Raw portrayal of two individuals suffering the death of their idols is the most distressing part
by Emily Whitten
When photographer/director Lauren Greenfield met billionaire Jackie Siegel during an Elle magazine shoot, Greenfield was already preparing a long-term photographic work on "wealth, consumerism, and the international influence of the values of the American Dream." As Greenfield got to know Jackie and her husband, David, they must have seemed easy targets for a consumerism exposé.
The Siegels live in a 26,000-square-foot "starter mansion," which they hope to leave behind for their new home-a 90,000-square-foot Vegas-style replica of Versailles with 30 bathrooms, two movie theaters, a bowling alley, an ice-skating/roller rink, and a health spa, making it the largest home in America. Jackie, a former model and beauty queen, regularly flaunts her shiny purses, blonde hair, and super-sized chest implants. David-basically, Donald Trump with less hair-is founder and CEO of the world's largest time-share company, and his ego is as large as Jackie's, er, personality.
But even early in Greenfield's vision, Jackie shows a depth that the Kardashians don't. "I found her refreshingly friendly and candid," Greenfield later wrote, "with a combination of chutzpah, self-effacing humor, and lack of pretense, qualities that are sometimes obscured by the protective veil of great wealth." Jackie's life doesn't only revolve around material things. She and David have had seven children together and raised another child they "inherited."
But when the 2008 financial meltdown hit, Greenfield had to change her template. No longer uber-rich, Jackie shopped at Walmart, they let go their hired help, and they put their dream house, Versailles, up for sale.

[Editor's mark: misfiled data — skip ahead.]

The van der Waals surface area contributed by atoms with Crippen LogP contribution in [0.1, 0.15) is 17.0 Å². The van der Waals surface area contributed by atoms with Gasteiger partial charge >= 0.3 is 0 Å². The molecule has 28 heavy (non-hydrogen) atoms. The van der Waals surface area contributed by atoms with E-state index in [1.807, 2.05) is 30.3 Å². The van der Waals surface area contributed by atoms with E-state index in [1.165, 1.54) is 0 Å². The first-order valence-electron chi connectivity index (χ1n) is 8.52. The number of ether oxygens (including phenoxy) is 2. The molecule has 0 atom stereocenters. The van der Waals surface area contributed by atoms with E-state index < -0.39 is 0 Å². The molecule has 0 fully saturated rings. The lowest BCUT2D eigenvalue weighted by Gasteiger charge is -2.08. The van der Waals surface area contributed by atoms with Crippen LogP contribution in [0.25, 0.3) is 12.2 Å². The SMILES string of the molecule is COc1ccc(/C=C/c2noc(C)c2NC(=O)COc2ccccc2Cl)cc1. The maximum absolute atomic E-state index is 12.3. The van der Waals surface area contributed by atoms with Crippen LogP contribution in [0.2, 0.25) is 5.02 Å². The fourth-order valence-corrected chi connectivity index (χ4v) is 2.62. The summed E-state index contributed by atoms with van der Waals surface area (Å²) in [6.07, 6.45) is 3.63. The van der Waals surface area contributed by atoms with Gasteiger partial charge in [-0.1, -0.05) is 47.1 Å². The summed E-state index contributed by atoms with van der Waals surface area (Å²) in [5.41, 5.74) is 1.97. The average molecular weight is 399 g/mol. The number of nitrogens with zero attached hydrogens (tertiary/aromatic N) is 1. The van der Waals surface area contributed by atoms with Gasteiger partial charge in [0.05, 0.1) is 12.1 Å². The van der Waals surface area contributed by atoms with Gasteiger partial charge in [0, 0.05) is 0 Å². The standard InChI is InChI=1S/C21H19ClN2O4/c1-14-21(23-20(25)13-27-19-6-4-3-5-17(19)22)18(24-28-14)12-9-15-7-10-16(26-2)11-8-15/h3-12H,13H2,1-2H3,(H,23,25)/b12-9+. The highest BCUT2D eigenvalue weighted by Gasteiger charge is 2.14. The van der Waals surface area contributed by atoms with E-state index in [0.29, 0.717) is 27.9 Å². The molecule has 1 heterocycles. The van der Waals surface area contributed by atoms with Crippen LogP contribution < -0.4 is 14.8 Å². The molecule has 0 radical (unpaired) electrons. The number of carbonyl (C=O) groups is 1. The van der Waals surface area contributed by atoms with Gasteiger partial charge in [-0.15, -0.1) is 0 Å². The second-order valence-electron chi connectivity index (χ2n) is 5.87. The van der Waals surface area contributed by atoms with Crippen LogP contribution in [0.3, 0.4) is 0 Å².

Although the documentary is rated PG for thematic elements and language, its raw portrayal of two individuals suffering the death of their idols is the most distressing part (save Jackie's immodest dress). David loses his empire, and Jackie loses David's adoration. Without treasure in heaven where neither moth nor rust destroy, it's a painful dethroning.
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Sony Pictures Classics
Searching for Sugar Man
Indie film sneaks into No. 7 spot at the American box office
by Emily Whitten
Despite opening in only 28 cities the first weekend of August, Searching for Sugar Man, an indie film by Swedish director Malik Bendjelloul, quietly sneaked into the No. 7 spot at the American box office. And for good reason: Bendjelloul rightly describes the film as "like a fairytale, almost, like Cinderella or something."
Imagine a singer-songwriter comparable to early Bob Dylan-piercing lyrics and anti-establishment politics-with one difference: This artist never made good. Now imagine that halfway around the world, say in South Africa, a few kids heard his music and liked it. A lot. And from a few bootleg copies, the artist became a sensation bigger than Elvis or the Rolling Stones in their country, all without the artist knowing about it.